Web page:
More than a third of the UK’s produce is now Leaf Marque-certified, guaranteeing it comes from an environmentally sustainable farm.
The percentage of UK grown produce matching Leaf standards hit 36% this year, according to LEAF’s annual Global Impact Report unveiled last week, up from 25% in 2015. Figures were particularly high among some crops, with 95% of leeks grown in the UK LEAF-certified, while asparagus (91%), beetroot (88%) and lettuce (87%) followed.
Last year, the UK accounted for 81% of the 386,500 ha of Leaf-certified crops harvested, with Spain and France coming in second and third respectively. Egypt led the way outside Europe, coming fourth of 34 countries that had 1,032 LEAF assured businesses operating on six continents.
The most common crops remained cereals, with three times more Leaf-certified wheat harvested than any other crop, while barley came in second place. They were followed by potatoes, oilseed rape and lettuce, while curry leaves, bilberries, macadamia and pulses were grown to LEAF standards for the first time.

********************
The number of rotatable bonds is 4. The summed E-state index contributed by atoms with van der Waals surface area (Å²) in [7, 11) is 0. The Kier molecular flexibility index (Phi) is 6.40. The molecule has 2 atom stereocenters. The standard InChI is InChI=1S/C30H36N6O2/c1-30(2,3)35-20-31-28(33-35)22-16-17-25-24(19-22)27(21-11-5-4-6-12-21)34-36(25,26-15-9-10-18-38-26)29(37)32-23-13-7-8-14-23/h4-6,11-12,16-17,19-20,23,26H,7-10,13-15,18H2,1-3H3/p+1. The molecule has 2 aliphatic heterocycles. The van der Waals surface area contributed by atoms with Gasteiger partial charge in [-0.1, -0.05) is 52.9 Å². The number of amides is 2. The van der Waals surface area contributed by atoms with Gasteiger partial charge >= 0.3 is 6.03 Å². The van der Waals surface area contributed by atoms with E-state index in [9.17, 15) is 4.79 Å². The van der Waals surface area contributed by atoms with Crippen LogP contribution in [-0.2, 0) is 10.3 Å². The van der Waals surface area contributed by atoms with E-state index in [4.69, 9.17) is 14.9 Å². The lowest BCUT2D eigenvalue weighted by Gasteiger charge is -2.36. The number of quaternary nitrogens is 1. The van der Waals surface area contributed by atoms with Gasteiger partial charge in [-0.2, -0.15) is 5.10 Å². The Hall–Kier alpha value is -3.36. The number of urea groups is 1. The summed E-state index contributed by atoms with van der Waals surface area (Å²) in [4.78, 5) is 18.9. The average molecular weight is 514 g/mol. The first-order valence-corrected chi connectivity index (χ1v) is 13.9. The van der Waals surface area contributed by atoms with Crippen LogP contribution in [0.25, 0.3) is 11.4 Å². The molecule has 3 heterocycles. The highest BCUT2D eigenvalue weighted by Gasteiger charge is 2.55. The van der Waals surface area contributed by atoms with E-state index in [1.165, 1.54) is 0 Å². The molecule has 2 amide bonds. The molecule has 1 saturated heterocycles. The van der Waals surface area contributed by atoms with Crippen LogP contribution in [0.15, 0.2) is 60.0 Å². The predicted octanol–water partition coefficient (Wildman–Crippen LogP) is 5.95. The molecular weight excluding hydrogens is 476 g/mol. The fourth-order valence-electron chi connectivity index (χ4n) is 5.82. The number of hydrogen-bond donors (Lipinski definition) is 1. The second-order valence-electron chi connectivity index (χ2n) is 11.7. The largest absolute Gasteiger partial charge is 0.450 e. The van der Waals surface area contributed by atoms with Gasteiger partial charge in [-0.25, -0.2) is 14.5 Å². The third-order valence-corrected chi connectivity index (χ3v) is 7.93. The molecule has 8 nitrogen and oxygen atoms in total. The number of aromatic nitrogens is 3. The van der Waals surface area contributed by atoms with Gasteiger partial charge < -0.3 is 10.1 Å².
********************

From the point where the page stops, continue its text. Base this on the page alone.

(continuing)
The LEAF Marque is an environmental assurance scheme recognising sustainably farmed products, considering areas including pollution control, crop health, animal welfare and conservation. It works with brands and retailers including Waitrose, M&S, Florette and Jordans. Waitrose has committed to having all its UK-grown fresh produce LEAF-approved.
“We are delighted with the progress we have made and are seeing some real and lasting change in the resilience, productivity and health of farmland across the globe delivering public goods,” said LEAF CEO Caroline Drummond.
“Our Global Impacts Report demonstrates how a credible, market-based, independent, science and evidence-based assurance system like LEAF Marque can help drive forward strong connections between farmers, consumers and the wider supply chain.”